I am always being asked if I have any tips to give to folks who are trying to train their dogs. I usually do but unlike others I tend to focus on concepts first rather than deal with a specific problem first. The reason I do this is that these concepts are core to training any dog with any behavior. If you don’t work through these nothing that I can tell you about a specific problem like digging or chewing is going to help.
So I am going to try and help you through some core concepts that will help you get more out of your puppy or dog. Now there is no order to these, just start trying to use them the best way you can. Good luck!
How to use boredom to train your dog
Do you remember when you were a kid and got really bored? You probably would have done anything, including mowing the yard just for something to do. OK, maybe not! Well you get the idea. The point is boredom can be a great motivator if use correctly.
If you already have a crate or a place where you can confine your dog for a short amount of time then you’re all set. Make sure you can do this about an hour or two before you train your dog. Keep your dog confined with NO toys or other distractions. You might even have to put a sheet over the crate if there’s too much commotion in the house. After about an hour or two take your dog out and give him a quick potty break. Now here is the big challenge to all of this. You have to keep your session happy and fun. Move faster, praise louder and try to make training as much fun as you can. Do this and see how quickly your dog improves.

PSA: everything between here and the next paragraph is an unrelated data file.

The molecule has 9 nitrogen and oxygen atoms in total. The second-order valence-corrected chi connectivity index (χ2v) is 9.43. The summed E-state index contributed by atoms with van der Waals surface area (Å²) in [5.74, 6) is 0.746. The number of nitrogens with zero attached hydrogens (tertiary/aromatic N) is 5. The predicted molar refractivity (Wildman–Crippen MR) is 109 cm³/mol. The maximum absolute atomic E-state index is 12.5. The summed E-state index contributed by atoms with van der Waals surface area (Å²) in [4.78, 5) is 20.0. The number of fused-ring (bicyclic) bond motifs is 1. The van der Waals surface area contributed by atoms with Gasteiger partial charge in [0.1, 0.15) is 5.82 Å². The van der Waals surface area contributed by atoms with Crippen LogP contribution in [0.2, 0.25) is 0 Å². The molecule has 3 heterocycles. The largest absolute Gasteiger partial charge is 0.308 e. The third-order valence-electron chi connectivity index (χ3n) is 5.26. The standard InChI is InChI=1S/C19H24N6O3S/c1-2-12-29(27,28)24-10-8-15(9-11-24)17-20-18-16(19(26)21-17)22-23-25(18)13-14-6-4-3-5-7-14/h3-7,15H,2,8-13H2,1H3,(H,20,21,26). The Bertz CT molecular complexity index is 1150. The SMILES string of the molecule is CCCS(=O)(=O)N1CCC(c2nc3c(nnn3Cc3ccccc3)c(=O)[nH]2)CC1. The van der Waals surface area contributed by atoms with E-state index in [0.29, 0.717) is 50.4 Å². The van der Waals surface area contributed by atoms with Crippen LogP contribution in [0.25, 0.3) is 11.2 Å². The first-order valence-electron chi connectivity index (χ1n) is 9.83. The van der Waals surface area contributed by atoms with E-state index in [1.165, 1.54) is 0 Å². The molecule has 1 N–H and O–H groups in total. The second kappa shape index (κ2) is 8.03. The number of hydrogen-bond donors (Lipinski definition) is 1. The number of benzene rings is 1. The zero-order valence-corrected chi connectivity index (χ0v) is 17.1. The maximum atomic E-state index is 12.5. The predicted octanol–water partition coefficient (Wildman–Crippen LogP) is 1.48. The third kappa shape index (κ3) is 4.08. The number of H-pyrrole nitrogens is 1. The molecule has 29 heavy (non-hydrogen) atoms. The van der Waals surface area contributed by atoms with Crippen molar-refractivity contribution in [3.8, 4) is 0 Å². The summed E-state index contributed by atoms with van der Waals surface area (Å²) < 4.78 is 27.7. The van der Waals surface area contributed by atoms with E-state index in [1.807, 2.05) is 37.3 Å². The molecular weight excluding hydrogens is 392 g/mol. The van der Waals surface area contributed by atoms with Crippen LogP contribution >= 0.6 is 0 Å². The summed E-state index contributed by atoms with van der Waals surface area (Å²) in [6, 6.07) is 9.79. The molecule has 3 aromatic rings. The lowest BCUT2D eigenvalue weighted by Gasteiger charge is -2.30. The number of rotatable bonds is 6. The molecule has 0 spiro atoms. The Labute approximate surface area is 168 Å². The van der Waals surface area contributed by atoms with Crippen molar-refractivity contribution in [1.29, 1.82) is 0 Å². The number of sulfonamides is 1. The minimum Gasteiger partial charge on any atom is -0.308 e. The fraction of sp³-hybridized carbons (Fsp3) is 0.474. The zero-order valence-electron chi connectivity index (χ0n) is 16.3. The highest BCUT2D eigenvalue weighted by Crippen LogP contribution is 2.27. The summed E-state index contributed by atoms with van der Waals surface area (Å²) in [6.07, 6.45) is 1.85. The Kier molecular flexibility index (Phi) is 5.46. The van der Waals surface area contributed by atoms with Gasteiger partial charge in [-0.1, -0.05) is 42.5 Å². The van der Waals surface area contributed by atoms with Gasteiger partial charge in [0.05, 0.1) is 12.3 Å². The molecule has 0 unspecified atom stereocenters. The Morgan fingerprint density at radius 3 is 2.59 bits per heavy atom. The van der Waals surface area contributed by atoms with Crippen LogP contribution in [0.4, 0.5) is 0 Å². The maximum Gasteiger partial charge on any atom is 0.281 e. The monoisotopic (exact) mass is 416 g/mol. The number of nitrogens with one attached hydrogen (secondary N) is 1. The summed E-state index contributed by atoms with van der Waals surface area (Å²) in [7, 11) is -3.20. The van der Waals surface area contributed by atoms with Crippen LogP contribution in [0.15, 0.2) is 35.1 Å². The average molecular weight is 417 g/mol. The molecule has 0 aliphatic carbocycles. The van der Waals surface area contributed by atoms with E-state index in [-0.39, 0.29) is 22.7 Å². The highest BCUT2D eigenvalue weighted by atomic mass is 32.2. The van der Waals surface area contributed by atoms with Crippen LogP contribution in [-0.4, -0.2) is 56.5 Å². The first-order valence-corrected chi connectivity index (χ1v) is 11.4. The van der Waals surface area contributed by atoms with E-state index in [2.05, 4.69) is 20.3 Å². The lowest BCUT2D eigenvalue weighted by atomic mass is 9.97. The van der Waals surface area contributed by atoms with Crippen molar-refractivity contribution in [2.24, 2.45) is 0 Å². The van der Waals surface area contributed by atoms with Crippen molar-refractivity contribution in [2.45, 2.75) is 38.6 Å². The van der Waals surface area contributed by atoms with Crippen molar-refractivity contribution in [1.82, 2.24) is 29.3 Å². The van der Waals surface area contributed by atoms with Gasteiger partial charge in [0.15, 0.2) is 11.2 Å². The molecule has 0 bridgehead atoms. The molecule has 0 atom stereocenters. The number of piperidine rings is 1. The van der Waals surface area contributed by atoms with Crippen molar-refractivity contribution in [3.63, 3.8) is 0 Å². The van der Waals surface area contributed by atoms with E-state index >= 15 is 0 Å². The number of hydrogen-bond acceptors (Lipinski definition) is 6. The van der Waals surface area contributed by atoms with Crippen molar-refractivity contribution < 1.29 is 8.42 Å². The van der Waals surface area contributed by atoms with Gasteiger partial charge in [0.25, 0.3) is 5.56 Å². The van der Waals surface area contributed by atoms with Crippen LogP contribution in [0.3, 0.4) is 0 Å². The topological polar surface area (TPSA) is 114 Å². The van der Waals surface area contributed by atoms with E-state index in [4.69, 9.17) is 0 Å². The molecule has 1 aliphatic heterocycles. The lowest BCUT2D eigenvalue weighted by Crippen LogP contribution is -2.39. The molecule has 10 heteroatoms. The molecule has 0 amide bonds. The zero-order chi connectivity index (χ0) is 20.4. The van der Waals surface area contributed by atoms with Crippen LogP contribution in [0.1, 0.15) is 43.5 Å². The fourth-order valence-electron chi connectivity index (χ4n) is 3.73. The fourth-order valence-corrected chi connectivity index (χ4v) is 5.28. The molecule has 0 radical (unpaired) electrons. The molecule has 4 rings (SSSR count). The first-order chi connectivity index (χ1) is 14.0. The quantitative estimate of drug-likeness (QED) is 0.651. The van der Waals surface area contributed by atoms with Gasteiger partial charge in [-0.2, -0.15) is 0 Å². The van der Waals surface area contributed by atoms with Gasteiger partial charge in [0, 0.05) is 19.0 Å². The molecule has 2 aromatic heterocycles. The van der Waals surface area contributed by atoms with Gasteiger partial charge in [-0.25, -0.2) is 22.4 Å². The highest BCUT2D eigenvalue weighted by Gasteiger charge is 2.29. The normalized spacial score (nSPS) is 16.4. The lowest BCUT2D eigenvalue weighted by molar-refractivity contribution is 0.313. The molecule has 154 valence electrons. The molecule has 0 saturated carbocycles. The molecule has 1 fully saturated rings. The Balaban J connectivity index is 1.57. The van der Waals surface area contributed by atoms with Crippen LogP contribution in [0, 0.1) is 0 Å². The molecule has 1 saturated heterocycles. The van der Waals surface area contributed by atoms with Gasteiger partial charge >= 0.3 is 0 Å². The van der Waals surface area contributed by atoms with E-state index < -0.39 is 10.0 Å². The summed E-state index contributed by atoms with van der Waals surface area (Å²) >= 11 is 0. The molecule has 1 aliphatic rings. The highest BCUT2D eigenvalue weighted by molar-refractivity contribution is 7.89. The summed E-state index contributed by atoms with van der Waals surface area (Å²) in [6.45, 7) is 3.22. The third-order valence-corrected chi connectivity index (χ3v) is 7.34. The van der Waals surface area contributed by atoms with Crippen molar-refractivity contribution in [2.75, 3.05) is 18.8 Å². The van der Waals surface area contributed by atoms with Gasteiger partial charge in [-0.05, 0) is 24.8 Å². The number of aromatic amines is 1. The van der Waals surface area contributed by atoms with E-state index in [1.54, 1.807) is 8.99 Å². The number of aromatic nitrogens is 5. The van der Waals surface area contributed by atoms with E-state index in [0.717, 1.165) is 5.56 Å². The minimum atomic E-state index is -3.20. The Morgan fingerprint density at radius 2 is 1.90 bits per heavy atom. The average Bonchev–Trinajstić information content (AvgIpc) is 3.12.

Don’t be afraid of distractions
Every time I hear someone say “you should train your dog where it’s quite so she can pay attention” I want to reach out and throttle them. It makes NO sense! You don’t live in a vacuum and neither does your dog. There are distractions everywhere. Learn to deal with it! So now you’re saying “OK smarty pants but how?” Well I am going to tell you. Start slow, find distraction where you live. You can start right at your house. Have someone come over that your dog doesn’t know and use them to help your dog understand how to deal with distraction. Build up a routine where your dog learns what you expect of him when you’re in a distracting environment.
One thing to make sure of is that your dog knows what the consequences will be if he goes for the distraction. It can be a leash correction or a stern NO. Whatever you decide just be consistent. From there you can start in the neighborhood and eventually out to the real world. Take it slow and don’t be afraid to back up a step or two if you see your dog is struggling. Remember your job is lead not push; he’ll get it in time.